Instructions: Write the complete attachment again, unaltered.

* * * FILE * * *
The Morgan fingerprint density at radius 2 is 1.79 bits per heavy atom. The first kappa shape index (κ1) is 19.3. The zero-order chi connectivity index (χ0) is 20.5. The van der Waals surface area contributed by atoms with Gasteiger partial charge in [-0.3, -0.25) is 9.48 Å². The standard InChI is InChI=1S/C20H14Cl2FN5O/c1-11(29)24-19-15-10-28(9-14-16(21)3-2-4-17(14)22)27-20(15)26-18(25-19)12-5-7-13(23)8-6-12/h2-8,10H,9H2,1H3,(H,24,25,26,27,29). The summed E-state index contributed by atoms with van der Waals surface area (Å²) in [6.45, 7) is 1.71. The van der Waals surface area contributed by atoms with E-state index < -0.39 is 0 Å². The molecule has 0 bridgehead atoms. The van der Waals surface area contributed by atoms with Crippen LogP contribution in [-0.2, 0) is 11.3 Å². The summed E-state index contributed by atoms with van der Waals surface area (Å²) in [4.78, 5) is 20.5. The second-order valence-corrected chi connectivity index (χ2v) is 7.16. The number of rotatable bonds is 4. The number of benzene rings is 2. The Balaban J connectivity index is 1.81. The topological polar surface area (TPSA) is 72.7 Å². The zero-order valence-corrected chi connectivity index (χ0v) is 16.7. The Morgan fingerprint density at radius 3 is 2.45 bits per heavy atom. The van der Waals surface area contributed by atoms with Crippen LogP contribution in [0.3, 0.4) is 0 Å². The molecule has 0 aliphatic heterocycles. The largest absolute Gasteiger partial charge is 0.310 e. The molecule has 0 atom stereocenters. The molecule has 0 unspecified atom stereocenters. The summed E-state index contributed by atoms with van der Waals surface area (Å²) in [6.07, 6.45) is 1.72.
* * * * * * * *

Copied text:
The Morgan fingerprint density at radius 2 is 1.79 bits per heavy atom. The first kappa shape index (κ1) is 19.3. The zero-order chi connectivity index (χ0) is 20.5. The van der Waals surface area contributed by atoms with Gasteiger partial charge in [-0.3, -0.25) is 9.48 Å². The standard InChI is InChI=1S/C20H14Cl2FN5O/c1-11(29)24-19-15-10-28(9-14-16(21)3-2-4-17(14)22)27-20(15)26-18(25-19)12-5-7-13(23)8-6-12/h2-8,10H,9H2,1H3,(H,24,25,26,27,29). The summed E-state index contributed by atoms with van der Waals surface area (Å²) in [6.45, 7) is 1.71. The van der Waals surface area contributed by atoms with E-state index < -0.39 is 0 Å². The molecule has 0 bridgehead atoms. The van der Waals surface area contributed by atoms with Crippen LogP contribution in [-0.2, 0) is 11.3 Å². The summed E-state index contributed by atoms with van der Waals surface area (Å²) in [4.78, 5) is 20.5. The second-order valence-corrected chi connectivity index (χ2v) is 7.16. The number of rotatable bonds is 4. The number of benzene rings is 2. The Balaban J connectivity index is 1.81. The topological polar surface area (TPSA) is 72.7 Å². The zero-order valence-corrected chi connectivity index (χ0v) is 16.7. The Morgan fingerprint density at radius 3 is 2.45 bits per heavy atom. The van der Waals surface area contributed by atoms with Crippen LogP contribution in [0.3, 0.4) is 0 Å². The molecule has 0 aliphatic heterocycles. The largest absolute Gasteiger partial charge is 0.310 e. The molecule has 0 atom stereocenters. The molecule has 0 unspecified atom stereocenters. The summed E-state index contributed by atoms with van der Waals surface area (Å²) in [6.07, 6.45) is 1.72.